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I have a question about the phrase "to this day": (from Frederick the Great by Giles MacDonogh)

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They started appearing even before his death on 17 August 1786, and they still crop up to this day.

Should "to this day" be read in the sense of "to a point in time" ("he worked from 1 pm to midnight") or "at a point in time" ("at this moment")?

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"To this day" is an unusual phrasing, only used to talk about something that has been going on a long time and is still that way. It would not be used for short time periods or indicating the turn-over of a calendar day in the minute past midnight. You should generally think of not using it for anything much less than a year; and usually much longer spans of time.

For instance, a difficult problem known to the ancient Greeks might turn out to be "still unsolved, to this day." And to put stronger and more mysterious emphasis on how odd it is that no one has figured it out, you might phrase it as "still unsolved, even to this very day".

Going for something less dramatic, the casual "until today" doesn't specify a clock time. If I said "I didn't know that until today", I am not suggesting I got an email about it at midnight. I am saying "I didn't know this fact prior to the current calendar day, and only found out at a clock time prior to us speaking now."

(Note: We sometimes consider a very late hour like 1:00 AM to be the previous day's "night". Hence I might say "I saw them yesterday night" on Monday, even if I had actually seen them earlier on that same Monday at 1:00 AM.)

To get more specific about "day" you have to modify it. There are phrases like "You will receive it by the next business day" which means that if someone says that on a Friday, you will not get it until Monday (assuming Monday is not a work holiday). "The next day, she opened the letter" or similar phrases are ambiguous about time.

You will have to be specific if a specific time is meant. For instance: "As the clock struck midnight, the phantom appeared."

That is all very far from the understanding when people would use "to this day". Once again, it is only a rare phrasing used to indicate a long time frame extending all the way up to the present...usually for dramatic and/or mysterious effect.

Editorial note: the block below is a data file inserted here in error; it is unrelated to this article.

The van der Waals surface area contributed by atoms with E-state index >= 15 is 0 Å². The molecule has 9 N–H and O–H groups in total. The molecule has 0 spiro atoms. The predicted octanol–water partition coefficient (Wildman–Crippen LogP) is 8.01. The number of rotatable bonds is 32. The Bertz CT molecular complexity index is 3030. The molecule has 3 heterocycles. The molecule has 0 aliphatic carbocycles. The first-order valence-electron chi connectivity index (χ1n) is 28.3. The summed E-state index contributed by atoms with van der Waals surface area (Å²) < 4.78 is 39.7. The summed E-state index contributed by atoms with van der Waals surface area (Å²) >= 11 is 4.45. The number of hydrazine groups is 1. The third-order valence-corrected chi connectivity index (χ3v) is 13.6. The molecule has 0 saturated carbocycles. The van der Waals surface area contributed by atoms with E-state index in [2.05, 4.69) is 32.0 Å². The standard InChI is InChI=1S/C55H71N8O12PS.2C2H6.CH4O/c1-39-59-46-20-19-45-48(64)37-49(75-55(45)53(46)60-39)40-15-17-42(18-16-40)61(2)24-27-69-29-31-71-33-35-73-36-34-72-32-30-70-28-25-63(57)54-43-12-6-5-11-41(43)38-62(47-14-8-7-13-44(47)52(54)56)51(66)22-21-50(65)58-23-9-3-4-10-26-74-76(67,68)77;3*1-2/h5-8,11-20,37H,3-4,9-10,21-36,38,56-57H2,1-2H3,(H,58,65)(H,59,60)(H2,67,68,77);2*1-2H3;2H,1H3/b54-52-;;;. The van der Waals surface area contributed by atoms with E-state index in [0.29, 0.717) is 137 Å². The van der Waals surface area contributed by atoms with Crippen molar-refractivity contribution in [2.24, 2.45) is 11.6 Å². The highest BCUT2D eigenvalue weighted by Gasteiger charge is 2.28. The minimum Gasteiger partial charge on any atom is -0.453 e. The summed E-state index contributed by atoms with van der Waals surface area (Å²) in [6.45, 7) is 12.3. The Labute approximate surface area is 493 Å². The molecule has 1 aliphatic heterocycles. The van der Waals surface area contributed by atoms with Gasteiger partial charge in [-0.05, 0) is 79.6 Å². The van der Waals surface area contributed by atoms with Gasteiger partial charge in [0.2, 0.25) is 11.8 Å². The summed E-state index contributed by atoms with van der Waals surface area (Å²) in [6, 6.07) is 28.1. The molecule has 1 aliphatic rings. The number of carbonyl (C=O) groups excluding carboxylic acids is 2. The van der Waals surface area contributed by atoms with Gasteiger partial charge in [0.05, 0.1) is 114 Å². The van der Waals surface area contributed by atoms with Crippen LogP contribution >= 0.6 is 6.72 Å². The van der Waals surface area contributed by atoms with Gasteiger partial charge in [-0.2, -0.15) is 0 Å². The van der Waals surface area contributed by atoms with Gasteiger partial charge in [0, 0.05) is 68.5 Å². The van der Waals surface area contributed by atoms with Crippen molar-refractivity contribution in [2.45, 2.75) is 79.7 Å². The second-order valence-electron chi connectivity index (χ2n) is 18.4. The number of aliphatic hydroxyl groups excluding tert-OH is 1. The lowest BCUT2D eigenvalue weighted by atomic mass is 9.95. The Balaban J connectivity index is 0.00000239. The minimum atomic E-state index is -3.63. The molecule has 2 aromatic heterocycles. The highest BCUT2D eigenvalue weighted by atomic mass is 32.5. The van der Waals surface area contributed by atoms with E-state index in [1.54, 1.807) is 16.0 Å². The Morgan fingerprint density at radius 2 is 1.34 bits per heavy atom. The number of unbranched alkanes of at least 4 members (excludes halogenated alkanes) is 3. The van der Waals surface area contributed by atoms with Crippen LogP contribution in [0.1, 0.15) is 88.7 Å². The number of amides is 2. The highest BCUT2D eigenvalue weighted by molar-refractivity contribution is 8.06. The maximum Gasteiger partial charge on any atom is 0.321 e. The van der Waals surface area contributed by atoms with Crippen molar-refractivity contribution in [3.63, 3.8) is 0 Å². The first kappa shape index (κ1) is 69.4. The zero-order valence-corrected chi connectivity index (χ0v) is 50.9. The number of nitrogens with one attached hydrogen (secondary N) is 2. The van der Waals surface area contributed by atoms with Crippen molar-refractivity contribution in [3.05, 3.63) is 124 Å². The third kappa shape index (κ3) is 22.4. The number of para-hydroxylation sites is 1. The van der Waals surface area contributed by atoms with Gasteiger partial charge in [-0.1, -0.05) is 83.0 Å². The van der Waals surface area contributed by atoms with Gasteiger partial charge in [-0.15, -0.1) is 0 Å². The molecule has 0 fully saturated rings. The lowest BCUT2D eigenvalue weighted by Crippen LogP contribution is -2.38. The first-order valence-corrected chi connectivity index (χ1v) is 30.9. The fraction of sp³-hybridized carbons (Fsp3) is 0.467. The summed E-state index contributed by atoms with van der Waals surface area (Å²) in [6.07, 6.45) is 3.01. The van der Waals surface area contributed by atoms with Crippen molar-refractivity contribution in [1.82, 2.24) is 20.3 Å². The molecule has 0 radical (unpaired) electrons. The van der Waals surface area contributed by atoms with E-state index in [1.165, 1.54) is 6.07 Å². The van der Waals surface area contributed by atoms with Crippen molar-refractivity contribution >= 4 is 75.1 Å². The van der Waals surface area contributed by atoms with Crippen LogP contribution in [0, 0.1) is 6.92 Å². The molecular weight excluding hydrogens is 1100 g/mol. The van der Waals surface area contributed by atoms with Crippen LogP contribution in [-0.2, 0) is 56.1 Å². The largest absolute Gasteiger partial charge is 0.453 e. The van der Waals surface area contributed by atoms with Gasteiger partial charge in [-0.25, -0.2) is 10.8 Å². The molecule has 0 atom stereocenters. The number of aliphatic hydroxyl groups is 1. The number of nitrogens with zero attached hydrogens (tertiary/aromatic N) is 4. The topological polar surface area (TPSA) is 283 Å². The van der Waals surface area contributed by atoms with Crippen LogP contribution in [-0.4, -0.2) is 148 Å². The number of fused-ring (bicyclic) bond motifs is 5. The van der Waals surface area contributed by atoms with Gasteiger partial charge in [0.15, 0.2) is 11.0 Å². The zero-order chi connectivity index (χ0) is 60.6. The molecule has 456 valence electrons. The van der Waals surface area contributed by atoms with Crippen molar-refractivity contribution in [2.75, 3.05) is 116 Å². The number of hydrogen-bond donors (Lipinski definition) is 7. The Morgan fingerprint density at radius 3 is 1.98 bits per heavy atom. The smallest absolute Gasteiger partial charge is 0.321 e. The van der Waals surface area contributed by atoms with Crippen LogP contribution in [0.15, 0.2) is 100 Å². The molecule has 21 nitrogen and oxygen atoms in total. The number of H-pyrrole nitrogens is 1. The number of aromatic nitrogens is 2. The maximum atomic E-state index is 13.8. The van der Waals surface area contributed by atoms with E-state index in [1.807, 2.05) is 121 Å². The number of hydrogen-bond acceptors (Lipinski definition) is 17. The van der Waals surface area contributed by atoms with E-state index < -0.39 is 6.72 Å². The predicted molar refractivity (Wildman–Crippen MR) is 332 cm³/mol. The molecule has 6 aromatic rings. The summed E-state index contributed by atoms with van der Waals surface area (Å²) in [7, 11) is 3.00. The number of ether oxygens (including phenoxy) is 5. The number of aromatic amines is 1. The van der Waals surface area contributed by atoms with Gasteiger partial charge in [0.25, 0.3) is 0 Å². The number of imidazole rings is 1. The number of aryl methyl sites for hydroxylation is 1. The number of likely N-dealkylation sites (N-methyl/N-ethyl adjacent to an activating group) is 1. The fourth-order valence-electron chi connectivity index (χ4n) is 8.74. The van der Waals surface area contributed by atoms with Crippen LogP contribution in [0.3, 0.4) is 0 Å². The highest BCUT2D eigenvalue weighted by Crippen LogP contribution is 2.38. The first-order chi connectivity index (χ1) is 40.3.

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    Could it be that "they still crop up to this day" = "they still crop up even now"? – meatie Sep 5 '14 at 15:50
  • They are close, but I try to point out the nuance in usage. And "to this day" really is reserved for long periods of time, while "even now" you could interchangeably use for events in a short period. "I gave an answer. I edited my answer to be clearer. Yet even now, after I've additionally clarified with a comment, @meatie doesn't get the nuance!" Just kidding. :-) But if that were the situation, that would be a case where one would not use "to this day" as equivalent. – HostileFork says dont trust SE Sep 5 '14 at 16:17
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    I agree with a lot of what you wrote, but I feel I should point out that to this day is not actually an unusual phrase. – snailplane Sep 5 '14 at 18:42
  • @snailplane It's an unusual phrasing. I don't mean to say it's a statistically improbable phrase, just that it's not a terribly regular language construct that follows rules that are easy to understand without some native speaker hammering it out for you. – HostileFork says dont trust SE Sep 5 '14 at 22:46
  • @snailplane If you prefer, read as "curious phrasing"; if it was rarely used, I'd have said "rarely used" or "archaic" or something like that. Although: even if it is common in textual corpus I would say that it is uncommon in daily speech...more likely to appear in movies or television trying to be dramatic. – HostileFork says dont trust SE Sep 5 '14 at 23:33
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this day refers to today (actually it would be the day this was written).
The meaning would be like:

... and they still crop up at times between then and now.

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    Could it be that "they still crop up to this day" = "they still crop up even now"? – meatie Sep 5 '14 at 15:50
  • @meatie Sounds OK to me. – user3169 Sep 5 '14 at 17:22

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